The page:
Proverb of the week

Sam Jo

Staff Writer




Pronunciation: gyeolchobo-eun.

Rough Translation: To repay a favour received by tying grass.


To understand what this Chinese proverb means, one must first understand the main structure of Far Eastern sayings. To start with, the majority of Chinese proverbs follow a specific type of structure known as  Sajaseong-eo, which means “Four Character Proverb”.

Unlike in English where words are composed of letters, the Chinese language is unique, for it has “characters” rather than letters. Each character carries a particular meaning in and of itself. A rough translation of this proverb would be along these lines: “To repay a favour received by tying grass”.

Indeed, this Sajaseong-eo is complex at first, but a description of the story behind it helps put it into perspective. The story told is of a general who had a concubine (or mistress) named Johyee, whom he loved dearly. Whenever he was with his two sons, he would repeat to them, “In case I die, make sure Johyee gets married to another man.”

The general eventually passed away from an illness, but before dying, he wrote a will saying he wanted his concubine to be buried with him.

The two sons did not know if they should bury the concubine or marry her to another man. They concluded that their father wasn’t in his right mind when he wanted to bury her. They married Johyee off to another man and saved her from being buried with their father.

Time passed and the elder son, Weega, became a military leader and his army was about to face a battle against opponents with a stronger military force. Yet, the night before the battle, Weega kept hearing voices that told him to fight his enemy in a specific place. The son decided to face his enemies there, where he felt he might have better luck.

The day of the battle came, and Weega saw his enemies marching towards him from the horizon. To his surprise, Weega saw an old man tying grass into big bundles all across the battlefield. Behind him, Weega’s enemies kept falling to the ground as the grass bundles became big obstacles. Weega eventually won the battle, and he returned to his home victoriously.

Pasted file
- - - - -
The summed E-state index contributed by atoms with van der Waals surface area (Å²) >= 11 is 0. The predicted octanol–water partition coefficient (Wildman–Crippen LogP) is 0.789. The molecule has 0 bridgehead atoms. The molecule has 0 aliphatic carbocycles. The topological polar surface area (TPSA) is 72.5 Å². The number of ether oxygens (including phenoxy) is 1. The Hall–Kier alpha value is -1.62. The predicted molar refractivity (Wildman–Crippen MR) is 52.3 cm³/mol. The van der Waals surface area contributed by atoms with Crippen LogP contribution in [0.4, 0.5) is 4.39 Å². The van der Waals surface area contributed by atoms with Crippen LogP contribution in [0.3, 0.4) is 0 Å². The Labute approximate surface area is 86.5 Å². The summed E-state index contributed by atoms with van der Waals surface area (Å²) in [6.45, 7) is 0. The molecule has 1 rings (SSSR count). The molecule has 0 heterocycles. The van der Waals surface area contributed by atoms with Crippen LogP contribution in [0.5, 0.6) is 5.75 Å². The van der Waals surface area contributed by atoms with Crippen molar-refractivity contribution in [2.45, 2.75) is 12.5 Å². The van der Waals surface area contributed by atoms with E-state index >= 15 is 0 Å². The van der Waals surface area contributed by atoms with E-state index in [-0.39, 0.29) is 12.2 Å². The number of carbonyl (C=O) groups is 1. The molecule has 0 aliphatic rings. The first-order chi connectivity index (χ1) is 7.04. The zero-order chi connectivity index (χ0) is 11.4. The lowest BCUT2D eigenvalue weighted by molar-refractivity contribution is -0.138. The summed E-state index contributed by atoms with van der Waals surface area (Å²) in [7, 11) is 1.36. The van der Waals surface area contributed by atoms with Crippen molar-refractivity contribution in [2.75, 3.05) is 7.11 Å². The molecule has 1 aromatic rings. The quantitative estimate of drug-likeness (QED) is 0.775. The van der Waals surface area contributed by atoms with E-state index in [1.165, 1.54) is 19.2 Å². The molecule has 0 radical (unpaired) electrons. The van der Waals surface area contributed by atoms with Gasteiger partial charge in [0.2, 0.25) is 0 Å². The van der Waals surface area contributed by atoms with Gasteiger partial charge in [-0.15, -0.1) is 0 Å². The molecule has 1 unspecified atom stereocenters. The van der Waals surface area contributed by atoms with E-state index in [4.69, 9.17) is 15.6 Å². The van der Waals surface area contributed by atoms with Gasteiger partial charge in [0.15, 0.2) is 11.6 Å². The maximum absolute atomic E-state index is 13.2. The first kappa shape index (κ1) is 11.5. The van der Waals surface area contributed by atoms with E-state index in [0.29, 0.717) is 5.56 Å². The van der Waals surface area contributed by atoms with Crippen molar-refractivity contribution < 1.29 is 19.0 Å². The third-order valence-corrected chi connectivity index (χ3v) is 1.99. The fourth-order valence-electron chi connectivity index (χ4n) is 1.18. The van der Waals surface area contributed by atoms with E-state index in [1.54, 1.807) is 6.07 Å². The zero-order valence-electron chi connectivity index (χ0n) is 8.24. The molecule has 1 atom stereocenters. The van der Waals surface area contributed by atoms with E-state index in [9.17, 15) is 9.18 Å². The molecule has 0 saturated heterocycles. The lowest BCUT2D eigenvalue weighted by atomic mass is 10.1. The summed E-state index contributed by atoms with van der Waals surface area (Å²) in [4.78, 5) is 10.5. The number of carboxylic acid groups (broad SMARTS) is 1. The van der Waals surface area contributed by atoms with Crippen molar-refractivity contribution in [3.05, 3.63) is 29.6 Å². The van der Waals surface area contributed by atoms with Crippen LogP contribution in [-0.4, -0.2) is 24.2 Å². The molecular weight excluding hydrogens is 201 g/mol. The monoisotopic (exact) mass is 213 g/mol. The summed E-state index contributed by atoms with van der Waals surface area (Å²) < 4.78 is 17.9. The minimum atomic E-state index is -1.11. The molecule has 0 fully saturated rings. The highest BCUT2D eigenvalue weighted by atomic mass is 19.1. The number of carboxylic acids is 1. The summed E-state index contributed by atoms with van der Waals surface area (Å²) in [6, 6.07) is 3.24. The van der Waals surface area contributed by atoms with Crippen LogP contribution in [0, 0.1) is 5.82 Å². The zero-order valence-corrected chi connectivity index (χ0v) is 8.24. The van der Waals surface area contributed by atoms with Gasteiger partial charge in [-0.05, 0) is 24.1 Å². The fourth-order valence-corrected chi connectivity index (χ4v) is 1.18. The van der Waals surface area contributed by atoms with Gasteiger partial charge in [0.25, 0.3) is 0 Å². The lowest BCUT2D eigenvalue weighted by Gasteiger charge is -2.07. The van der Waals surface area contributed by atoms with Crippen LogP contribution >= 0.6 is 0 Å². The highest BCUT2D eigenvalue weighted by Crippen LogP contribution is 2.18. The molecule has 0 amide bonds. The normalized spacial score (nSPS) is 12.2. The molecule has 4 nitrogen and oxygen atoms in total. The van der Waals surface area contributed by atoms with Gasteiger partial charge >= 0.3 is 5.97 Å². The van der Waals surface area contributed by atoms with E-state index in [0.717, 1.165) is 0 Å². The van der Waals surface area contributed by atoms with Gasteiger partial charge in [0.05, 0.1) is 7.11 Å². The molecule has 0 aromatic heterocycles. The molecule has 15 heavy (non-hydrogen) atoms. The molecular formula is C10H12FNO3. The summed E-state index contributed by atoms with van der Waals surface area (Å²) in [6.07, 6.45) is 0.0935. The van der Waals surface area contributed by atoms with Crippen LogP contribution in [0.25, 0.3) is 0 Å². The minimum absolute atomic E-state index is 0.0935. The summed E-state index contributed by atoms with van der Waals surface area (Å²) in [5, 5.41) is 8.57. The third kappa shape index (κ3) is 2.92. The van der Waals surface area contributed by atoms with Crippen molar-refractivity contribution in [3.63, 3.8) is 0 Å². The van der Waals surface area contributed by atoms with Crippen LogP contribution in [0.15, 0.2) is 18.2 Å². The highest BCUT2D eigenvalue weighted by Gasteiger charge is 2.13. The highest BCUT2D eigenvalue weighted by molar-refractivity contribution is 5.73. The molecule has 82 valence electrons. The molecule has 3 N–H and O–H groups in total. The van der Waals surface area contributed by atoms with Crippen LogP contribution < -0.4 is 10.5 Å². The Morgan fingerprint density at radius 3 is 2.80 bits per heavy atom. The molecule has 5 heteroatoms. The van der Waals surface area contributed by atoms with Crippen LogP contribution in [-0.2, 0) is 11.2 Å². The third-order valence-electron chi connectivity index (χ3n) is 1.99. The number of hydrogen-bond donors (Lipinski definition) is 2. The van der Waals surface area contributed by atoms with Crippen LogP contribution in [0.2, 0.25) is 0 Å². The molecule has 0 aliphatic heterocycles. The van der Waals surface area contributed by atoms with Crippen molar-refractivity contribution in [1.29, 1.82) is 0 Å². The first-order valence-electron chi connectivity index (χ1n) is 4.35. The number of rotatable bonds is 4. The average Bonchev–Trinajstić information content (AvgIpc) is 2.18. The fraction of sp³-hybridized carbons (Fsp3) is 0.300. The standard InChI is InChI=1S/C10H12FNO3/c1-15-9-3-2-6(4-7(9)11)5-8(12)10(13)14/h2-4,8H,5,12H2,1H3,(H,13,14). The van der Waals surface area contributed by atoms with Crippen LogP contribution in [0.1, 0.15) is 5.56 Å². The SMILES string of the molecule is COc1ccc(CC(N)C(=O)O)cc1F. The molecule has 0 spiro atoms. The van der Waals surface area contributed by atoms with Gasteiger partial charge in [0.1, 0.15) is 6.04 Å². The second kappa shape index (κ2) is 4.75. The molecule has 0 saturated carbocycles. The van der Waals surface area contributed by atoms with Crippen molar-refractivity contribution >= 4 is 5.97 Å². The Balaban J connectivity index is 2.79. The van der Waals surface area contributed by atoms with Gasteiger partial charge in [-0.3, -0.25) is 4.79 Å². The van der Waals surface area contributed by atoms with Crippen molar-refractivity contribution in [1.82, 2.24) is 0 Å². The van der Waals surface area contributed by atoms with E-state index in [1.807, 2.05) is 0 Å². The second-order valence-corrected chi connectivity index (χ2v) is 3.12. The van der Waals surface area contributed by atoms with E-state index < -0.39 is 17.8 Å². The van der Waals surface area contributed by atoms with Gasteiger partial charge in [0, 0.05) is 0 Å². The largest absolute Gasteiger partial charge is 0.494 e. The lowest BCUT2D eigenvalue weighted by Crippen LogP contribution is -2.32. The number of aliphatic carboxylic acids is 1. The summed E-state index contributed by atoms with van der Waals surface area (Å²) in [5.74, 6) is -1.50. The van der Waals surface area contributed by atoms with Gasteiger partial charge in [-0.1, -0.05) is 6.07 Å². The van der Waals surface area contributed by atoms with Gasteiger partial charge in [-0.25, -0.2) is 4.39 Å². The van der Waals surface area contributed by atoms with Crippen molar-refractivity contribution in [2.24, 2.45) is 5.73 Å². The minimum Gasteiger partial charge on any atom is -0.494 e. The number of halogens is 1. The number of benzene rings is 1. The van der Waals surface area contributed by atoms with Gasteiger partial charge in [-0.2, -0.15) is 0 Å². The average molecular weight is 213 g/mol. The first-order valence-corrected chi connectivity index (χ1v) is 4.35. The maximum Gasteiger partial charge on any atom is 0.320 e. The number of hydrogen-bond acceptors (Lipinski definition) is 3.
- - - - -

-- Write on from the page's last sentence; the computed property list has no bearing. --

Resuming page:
Before Weega went to sleep, he kept wondering who the old man who helped him win the battle was. During his sleep, Weega dreamt of that same old man who told him, “I am Johyee’s father, and I wanted to return the favour because you rescued my daughter being buried, from a tragic death.”

To better understand the proverb, this personal experience will clarify the use of this sajaseong-eo. When my uncle was younger, he was riding a motorcycle and unfortunately hit a car. He got severely injured. My uncle would have passed away if it wasn’t for a passing taxi driver who drove him to the hospital. Because of this righteous man, my uncle struggled but survived.

To this day, even after many years, my uncle’s mother, my grandmother, visits the taxi driver who saved her son’s life and thanks him for what he did. She faithfully prepares him gifts to express her gratitude. Like Johyee’s father who thanked Weega for saving his daughter, my grandmother’s gratitude and offerings are examples of “tying the grass;” of returning the favour when a priceless one was given to her.

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